PHIL. What pretence have I to what is in your
hands, Mr. Tom?
TOM. As thus: there are hours, you know, when
sick or well; when she lolls or loiters; when she's
without desires -- from having more of everything
than she knows what to do with. PHIL. Well, what then?
|a lady is neither pleased or displeased, neither ||390|
keep her bright eyes quite open, to look at her own
dear image in the glass.
|TOM. -- When she has not life enough to ||395|
PHIL. Explain thyself, and don't be so fond of
thy own prating.
natured moments, as when a knot or a patch is happily fixed, when the complexion particularly flourishes.
|TOM. There are also prosperous and good- ||400|
PHIL. Well, what then? I have not patience!
-- we servants who have skill to know how to time
business see when such a pretty folded thing as this
(shows a letter) may be presented, laid, or dropped,
best suits the present humor. And, madam, be
|TOM. Why, then -- or on the like occasions ||405|
through all the several stages of a lady's temper, my
master, who is the most reasonable man in the world,
presents you this to bear your charges on the road.
(Gives her the purse.)
|cause it is a long, wearisome journey to run ||410|
PHIL. Now you think me a corrupt hussy.
Nay, I know you do, but I know my own
innocence; I take it for my mistress's sake.
|TOM. Oh, fie! I only, think you'll take the ||415|
TOM. I know it, my pretty one, I know it.
have my mistress deluded by one who gives no proof
of his passion; but I'll talk more of this as you see me
on my way home. No, Tom, I assure thee I take
this trash of thy master's, not for the value of the
|PHIL. Yes, I say, I do it because I would not ||420|
spect for my mistress. I remember a verse to the
|thing, but as it convinces me he has a true re ||425|
They may be false who languish and complain,
But they who part with money never feign. Exeunt.
BEVIL JUNIOR's lodgings.
BEVIL, JUNIOR, reading.
BEV. JUN. These moral writers practise virtue
after death. This charming vision of Mirza! Such
an author consulted in a morning sets the spirit for
the vicissitudes of the day better than the glass does
through! to put on an easy look with an aching heart.
If this lady my father urges me to marry should not
refuse me, my dilemma is insupportable. But why
should I fear it? Is not she in equal distress with
|a man's person. But what a day have I to go ||5|
morning confessed my inclination to another? Nay,
have I not moral assurances of her engagements, too,
to my friend Myrtle? It's impossible but she must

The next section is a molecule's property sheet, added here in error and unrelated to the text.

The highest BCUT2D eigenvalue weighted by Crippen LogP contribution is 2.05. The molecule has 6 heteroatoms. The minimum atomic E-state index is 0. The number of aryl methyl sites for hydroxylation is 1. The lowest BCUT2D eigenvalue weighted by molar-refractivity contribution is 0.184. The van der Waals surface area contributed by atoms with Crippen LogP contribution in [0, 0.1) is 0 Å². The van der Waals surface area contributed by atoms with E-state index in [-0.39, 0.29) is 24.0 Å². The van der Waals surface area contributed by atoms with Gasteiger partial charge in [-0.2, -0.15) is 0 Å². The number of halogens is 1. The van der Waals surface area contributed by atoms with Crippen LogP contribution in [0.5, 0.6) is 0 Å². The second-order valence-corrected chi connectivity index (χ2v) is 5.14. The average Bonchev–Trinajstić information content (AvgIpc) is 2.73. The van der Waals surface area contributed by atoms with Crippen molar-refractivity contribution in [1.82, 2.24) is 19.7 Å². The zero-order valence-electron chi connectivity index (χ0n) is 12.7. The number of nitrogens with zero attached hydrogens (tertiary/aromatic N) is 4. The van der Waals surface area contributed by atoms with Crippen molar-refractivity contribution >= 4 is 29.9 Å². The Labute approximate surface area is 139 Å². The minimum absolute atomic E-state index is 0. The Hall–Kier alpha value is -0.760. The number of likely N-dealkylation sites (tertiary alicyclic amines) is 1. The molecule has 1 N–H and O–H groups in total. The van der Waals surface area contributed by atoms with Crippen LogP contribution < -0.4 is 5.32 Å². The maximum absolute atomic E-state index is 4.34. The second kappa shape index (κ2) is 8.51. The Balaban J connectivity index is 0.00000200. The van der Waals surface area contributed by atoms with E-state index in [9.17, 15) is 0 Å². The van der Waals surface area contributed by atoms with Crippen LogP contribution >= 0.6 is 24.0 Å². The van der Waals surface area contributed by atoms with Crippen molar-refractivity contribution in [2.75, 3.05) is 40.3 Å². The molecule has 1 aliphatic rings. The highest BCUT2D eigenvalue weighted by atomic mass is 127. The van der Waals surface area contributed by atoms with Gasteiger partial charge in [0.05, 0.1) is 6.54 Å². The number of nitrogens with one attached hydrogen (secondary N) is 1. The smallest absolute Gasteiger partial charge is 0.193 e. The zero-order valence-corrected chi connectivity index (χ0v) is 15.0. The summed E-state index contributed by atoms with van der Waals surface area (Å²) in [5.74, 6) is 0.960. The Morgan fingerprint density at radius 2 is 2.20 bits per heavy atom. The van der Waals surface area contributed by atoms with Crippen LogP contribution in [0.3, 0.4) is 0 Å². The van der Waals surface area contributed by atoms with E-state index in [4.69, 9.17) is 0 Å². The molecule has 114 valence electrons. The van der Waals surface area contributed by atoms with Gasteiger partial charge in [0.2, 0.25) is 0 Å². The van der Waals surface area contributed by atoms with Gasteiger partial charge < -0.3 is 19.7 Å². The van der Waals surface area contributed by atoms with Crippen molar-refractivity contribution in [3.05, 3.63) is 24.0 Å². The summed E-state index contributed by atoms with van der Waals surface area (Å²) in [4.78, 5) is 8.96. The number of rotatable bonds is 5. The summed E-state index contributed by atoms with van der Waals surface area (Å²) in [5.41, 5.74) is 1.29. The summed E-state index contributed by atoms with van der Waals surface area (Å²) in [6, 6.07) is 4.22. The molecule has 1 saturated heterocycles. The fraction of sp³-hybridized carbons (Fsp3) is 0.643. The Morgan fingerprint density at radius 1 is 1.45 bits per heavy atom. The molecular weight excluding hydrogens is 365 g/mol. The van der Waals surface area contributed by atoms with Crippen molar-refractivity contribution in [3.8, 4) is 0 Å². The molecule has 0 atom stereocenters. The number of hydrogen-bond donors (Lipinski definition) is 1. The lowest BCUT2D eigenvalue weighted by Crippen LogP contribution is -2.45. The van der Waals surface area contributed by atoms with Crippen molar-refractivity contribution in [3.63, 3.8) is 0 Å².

give in to it: for sure, to be denied is a favor any man
|me? Has not the letter I have sent her this ||10|
with the assurance of being rejected I think I may
confidently say to my father I am ready to marry
her. Then let me resolve upon -- what I am not
very good at, though it is -- an honest dissimulation.
|may pretend to. It must be so. Well, then, ||15|
|TOM. Sir John Bevil, sir, is in the next room. ||20|
BEV. JUN. Dunce! Why did not you bring him in?
TOM. I told him, sir, you were in your closet.
BEV. JUN. I thought you had known, sir, it was
my duty to see my father anywhere.
(Going himself to the door.)
has always more wit than I have.
|TOM (aside). The devil's in my master! he ||25|
BEV. JUN. (introducing SIR JOHN). Sir, you are the
most gallant, the most complaisant of all parents.
Sure, 'tis not a compliment to say these lodgings are
|yours. Why would you not walk in, sir? ||30|
SIR J. BEV. I was loth to interrupt you unseasonably on your wedding-day.
BEV. JUN. One to whom I am beholden for my
birthday might have used less ceremony.
have writ to your mistress this morning. It would
please my curiosity to know the contents of a wedding-day letter, for courtship must then be over.
|SIR J. BEV. Well, son, I have intelligence you ||35|
BEV. JUN. I assure you, sir, there was no insolence
being added to our family, but much acknowledgment of the lady's greater desert.
|in it upon the prospect of such a vast fortune's ||40|
SIR J. BEV. But, dear Jack, are you in earnest
in all this? And will you really marry her?
of yours, sir? -- nay, any inclination that I saw you
|BEV. JUN. Did I ever disobey any command ||45|
SIR J. BEV. Why, I can't say you have, son; but
methinks in this whole business you have not been
have visited her, it's true, but you have not been
particular. Everyone knows you can say and do as
handsome things as any man, but you have done
nothing but lived in the general -- been complaisant
|so warm as I could have wished you. You ||50|
BEV. JUN. As I am ever prepared to marry if you____________________
Questia, a part of Gale, Cengage Learning. www.questia.com
Book title: British Dramatists from Dryden to Sheridan.
Contributors: George Henry Nettleton - Editor, Arthur Eillicot Case - Editor.
Publisher: Boston ; Houghton Mifflin company,..
Place of publication: Boston; New York.
Publication year: 1939.
Page number: 447.
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